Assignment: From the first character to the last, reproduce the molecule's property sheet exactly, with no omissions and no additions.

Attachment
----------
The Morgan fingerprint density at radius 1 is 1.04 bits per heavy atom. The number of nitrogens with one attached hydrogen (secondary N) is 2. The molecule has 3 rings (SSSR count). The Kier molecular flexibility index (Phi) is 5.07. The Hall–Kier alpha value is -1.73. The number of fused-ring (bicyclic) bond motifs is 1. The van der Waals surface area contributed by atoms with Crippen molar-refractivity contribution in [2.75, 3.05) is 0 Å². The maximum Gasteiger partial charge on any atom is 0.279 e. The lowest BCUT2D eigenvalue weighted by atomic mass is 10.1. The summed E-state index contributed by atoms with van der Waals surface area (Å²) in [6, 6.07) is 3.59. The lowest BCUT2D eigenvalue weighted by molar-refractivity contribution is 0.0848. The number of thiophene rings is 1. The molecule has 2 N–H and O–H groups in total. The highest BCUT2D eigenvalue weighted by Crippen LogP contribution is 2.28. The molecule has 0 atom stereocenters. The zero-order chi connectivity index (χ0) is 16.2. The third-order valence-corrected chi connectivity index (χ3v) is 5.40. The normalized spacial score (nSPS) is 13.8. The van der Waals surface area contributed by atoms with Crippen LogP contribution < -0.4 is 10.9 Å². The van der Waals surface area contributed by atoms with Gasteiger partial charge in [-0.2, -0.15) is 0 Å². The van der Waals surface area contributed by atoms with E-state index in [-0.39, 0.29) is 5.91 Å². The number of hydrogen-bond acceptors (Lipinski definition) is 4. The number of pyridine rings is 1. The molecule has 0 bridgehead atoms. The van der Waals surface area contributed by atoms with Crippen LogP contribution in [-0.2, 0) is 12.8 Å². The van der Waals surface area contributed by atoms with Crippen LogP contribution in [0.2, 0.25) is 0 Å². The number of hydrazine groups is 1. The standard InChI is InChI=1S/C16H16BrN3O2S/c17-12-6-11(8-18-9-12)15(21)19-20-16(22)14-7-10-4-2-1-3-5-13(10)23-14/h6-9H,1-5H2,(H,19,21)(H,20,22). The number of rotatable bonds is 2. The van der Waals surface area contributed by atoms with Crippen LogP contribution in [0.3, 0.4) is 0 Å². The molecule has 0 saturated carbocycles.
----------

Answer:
The Morgan fingerprint density at radius 1 is 1.04 bits per heavy atom. The number of nitrogens with one attached hydrogen (secondary N) is 2. The molecule has 3 rings (SSSR count). The Kier molecular flexibility index (Phi) is 5.07. The Hall–Kier alpha value is -1.73. The number of fused-ring (bicyclic) bond motifs is 1. The van der Waals surface area contributed by atoms with Crippen molar-refractivity contribution in [2.75, 3.05) is 0 Å². The maximum Gasteiger partial charge on any atom is 0.279 e. The lowest BCUT2D eigenvalue weighted by atomic mass is 10.1. The summed E-state index contributed by atoms with van der Waals surface area (Å²) in [6, 6.07) is 3.59. The lowest BCUT2D eigenvalue weighted by molar-refractivity contribution is 0.0848. The number of thiophene rings is 1. The molecule has 2 N–H and O–H groups in total. The highest BCUT2D eigenvalue weighted by Crippen LogP contribution is 2.28. The molecule has 0 atom stereocenters. The zero-order chi connectivity index (χ0) is 16.2. The third-order valence-corrected chi connectivity index (χ3v) is 5.40. The normalized spacial score (nSPS) is 13.8. The van der Waals surface area contributed by atoms with Crippen LogP contribution < -0.4 is 10.9 Å². The van der Waals surface area contributed by atoms with Gasteiger partial charge in [-0.2, -0.15) is 0 Å². The van der Waals surface area contributed by atoms with E-state index in [-0.39, 0.29) is 5.91 Å². The number of hydrogen-bond acceptors (Lipinski definition) is 4. The number of pyridine rings is 1. The molecule has 0 bridgehead atoms. The van der Waals surface area contributed by atoms with Crippen LogP contribution in [-0.2, 0) is 12.8 Å². The van der Waals surface area contributed by atoms with Crippen LogP contribution in [0.2, 0.25) is 0 Å². The number of hydrazine groups is 1. The standard InChI is InChI=1S/C16H16BrN3O2S/c17-12-6-11(8-18-9-12)15(21)19-20-16(22)14-7-10-4-2-1-3-5-13(10)23-14/h6-9H,1-5H2,(H,19,21)(H,20,22). The number of rotatable bonds is 2. The van der Waals surface area contributed by atoms with Crippen LogP contribution in [0.3, 0.4) is 0 Å². The molecule has 0 saturated carbocycles.